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# Modelling Probabilities in Games of Tennis

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Introduction

Math HL Portfolio Type II:

Modelling Probabilities in Games of Tennis May 2009

In this portfolio we will look at the probability involved in playing tennis.  Our calculations will be based on the estimated probability a player has of scoring a point.  We will develop models for different kinds of tennis games and use Excel to explore up to what extent we can exploit the two probabilities with which we start.  Furthermore, we will differentiate between probability and odds, comparing them and analyzing how they can affect the way we look at the same numbers.  In my conclusion I will mention the possibility of involving other kinds of distribution in this portfolio, such as Poisson.

Part 1: Club Practice.

1. Games to 10 points.

a) Since we know that Adam wins about twice as many points as Ben does, we can say that the probability of Adam winning a point is , and the probability of Ben winning a point is . So, given that P(A) is the probability of Adam winning a point and P(B) is the probability of Ben winning a point, we have that:

P(A)= P(B)= Clearly, this is a binomial distribution.  Hence, we will use the formula , where n is the total number of trials, x the number of successes, p the probability of success and q the probability of failure.  Because we want the variable x to represent the number of points won my Adam, we will substitute P(A) for p and P(B) for q.  Regardless of what is considered a success or a failure, n will be 10.  Following these guidelines our model will be the following: Where

Middle .  In other words, the total number of points played now does not need to be less than 7.  However, because 4 is still the minimum amount of points required to win a match, the cases of still apply as the “non-deuce cases.”  With this in mind we can already separate three probabilities which will be unaffected by whether the game goes to deuce or not:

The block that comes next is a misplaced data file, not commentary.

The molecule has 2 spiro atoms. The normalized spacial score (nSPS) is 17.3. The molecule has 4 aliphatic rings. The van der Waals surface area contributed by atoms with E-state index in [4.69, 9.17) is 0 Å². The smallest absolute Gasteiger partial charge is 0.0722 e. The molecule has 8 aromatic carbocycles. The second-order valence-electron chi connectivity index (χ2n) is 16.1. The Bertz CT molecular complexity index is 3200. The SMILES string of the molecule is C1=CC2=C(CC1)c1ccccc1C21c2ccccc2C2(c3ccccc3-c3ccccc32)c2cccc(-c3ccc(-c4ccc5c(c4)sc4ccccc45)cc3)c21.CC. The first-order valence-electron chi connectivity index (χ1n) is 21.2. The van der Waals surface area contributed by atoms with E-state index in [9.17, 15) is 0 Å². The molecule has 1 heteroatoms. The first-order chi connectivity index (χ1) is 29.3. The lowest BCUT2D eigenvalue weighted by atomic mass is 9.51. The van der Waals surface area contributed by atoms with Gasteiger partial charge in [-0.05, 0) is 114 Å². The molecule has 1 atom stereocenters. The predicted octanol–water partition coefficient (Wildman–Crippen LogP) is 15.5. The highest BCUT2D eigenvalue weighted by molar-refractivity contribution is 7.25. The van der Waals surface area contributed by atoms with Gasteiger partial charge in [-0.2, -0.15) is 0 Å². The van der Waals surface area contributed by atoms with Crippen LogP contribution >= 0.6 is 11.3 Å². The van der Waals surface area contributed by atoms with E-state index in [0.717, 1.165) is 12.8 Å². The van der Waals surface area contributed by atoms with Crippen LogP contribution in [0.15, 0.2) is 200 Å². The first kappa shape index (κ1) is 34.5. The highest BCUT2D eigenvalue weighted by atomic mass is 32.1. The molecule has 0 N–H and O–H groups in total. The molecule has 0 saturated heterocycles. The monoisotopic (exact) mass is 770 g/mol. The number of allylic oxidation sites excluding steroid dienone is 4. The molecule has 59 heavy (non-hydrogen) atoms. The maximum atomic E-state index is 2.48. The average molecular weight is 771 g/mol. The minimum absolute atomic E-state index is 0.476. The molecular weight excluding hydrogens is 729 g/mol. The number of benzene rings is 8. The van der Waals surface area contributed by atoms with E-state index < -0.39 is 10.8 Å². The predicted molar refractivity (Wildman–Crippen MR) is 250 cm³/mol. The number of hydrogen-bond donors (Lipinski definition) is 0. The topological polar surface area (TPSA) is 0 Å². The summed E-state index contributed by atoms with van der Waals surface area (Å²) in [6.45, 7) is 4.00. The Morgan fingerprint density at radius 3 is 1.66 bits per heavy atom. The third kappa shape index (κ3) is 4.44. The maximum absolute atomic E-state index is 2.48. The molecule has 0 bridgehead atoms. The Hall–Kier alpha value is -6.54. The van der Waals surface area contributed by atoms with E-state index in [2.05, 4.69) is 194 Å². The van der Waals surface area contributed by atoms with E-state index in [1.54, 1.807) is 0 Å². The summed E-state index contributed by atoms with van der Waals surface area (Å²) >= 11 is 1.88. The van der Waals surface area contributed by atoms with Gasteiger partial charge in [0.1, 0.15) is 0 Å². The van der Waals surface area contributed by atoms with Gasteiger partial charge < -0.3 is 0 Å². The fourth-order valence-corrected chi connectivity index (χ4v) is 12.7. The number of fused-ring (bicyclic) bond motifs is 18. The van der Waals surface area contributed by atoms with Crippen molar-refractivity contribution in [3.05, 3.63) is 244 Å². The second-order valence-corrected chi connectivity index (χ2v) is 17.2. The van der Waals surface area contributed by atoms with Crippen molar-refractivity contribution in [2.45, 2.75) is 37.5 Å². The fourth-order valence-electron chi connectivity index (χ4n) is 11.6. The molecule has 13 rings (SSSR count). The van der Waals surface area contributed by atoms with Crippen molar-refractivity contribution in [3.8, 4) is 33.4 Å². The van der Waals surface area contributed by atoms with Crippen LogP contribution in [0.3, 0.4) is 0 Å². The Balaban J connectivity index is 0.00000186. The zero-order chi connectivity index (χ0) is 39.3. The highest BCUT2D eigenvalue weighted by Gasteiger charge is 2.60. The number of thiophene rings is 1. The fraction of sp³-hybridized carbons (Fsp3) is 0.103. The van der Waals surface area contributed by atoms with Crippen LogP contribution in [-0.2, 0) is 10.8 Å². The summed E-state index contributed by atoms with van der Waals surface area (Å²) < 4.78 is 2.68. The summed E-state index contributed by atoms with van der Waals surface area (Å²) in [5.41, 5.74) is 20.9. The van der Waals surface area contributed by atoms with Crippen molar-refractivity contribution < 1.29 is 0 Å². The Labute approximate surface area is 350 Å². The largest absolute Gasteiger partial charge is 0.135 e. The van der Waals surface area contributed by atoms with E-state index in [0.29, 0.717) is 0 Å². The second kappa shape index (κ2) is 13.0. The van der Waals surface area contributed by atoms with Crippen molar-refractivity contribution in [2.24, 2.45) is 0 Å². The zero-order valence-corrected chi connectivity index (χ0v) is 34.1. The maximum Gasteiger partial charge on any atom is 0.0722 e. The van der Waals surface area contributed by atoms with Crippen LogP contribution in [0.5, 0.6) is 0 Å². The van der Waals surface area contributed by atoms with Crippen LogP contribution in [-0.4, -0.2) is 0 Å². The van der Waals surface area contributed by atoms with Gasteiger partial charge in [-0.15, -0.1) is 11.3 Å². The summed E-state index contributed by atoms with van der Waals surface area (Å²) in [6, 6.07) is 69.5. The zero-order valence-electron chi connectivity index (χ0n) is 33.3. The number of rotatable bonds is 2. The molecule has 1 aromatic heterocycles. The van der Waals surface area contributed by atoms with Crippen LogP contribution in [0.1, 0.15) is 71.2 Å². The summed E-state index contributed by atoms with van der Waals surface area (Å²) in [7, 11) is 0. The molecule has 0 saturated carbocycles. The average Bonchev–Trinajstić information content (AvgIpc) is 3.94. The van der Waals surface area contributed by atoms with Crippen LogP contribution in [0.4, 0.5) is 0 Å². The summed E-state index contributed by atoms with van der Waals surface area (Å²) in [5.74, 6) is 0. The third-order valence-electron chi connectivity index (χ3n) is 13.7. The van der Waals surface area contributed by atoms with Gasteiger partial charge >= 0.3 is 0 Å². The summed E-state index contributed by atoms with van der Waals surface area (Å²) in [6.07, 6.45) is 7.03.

Y, number of points played: P(A), Probability that Adam wins: P(B), Probability that Ben wins: Y=4   Y=5  Y=6  Sum: Sum: From this point on, if the game goes past 6 points it means that a deuce has been called.  However, the game cannot be settled at 7 points because a superiority of 2 points is required.  This means that if deuce is called at 6 points, and both Adam and Ben win one point again, deuce will be called once more.  If A is a point won by Adam and B a point won by Ben, it would look like this:

AAABBB (+ all other possible combinations for the first deuce) AB

AAABBB (+ all other possible combinations for the first deuce) BA

For the game to end at 8 points the same player must score two points consecutively:

AAABBB (+ all other possible combinations for the first deuce), AA

AAABBB (+ all other possible combinations for the first deuce), BB

This basically states that once the first deuce is called the games can only end on an even number of points.  Either way, the probability of the game going to the first deuce should be calculated if we want to know what the probability of the consecutive deuces is.  The probability of going to the first deuce,

Conclusion

An interesting field of further investigation for this portfolio would be to compare how different distributions can apply to the tennis games.  For example, Poisson distribution.  In question 1 we found that the expected value for X was about .  If we use this as λ we can try to find the probability that Adam scores X number of points in a match.  We can use Excel to construct another simple spreadsheet, this time showing the Poisson distribution:

 X, number of points won by Adam P(X=x) 1 0.008483985 2 0.028280091 3 0.062844961 4 0.104742126 5 0.139656867 6 0.155175072 7 0.147786522 8 0.123156051 9 0.09122716 10 0.060818411

The following spreadsheet is the same, only that it shows the Binomial distribution:

 X, number of points Adam wins P(x=X), probability that Adam wins X points 1 0.000339 2 0.003048 3 0.016258 4 0.056902 5 0.136565 6 0.227608 7 0.260123 8 0.195092 9 0.086708 10 0.017342

The following is a comparison between both probabilities:

 P(X=x) for Poisson P(x=X) for Binomial 0.008483985 0.000339 0.028280091 0.003048 0.062844961 0.016258 0.104742126 0.056902 0.139656867 0.136565 0.155175072 0.227608 0.147786522 0.260123 0.123156051 0.195092 0.09122716 0.086708 0.060818411 0.017342

It is interesting to observe that when using different distributions the probability values can vary.  Regardless, the correct method is binomial, as a Poisson distribution could technically still work for x=11.  What I mean by this is that since the binomial distribution is restricted by the presence of n, it will most likely be more accurate as its values will add up to one.  The Poisson distribution, on the other hand, will not always add up to exactly one for the value of n we are using. This student written piece of work is one of many that can be found in our International Baccalaureate Maths section.

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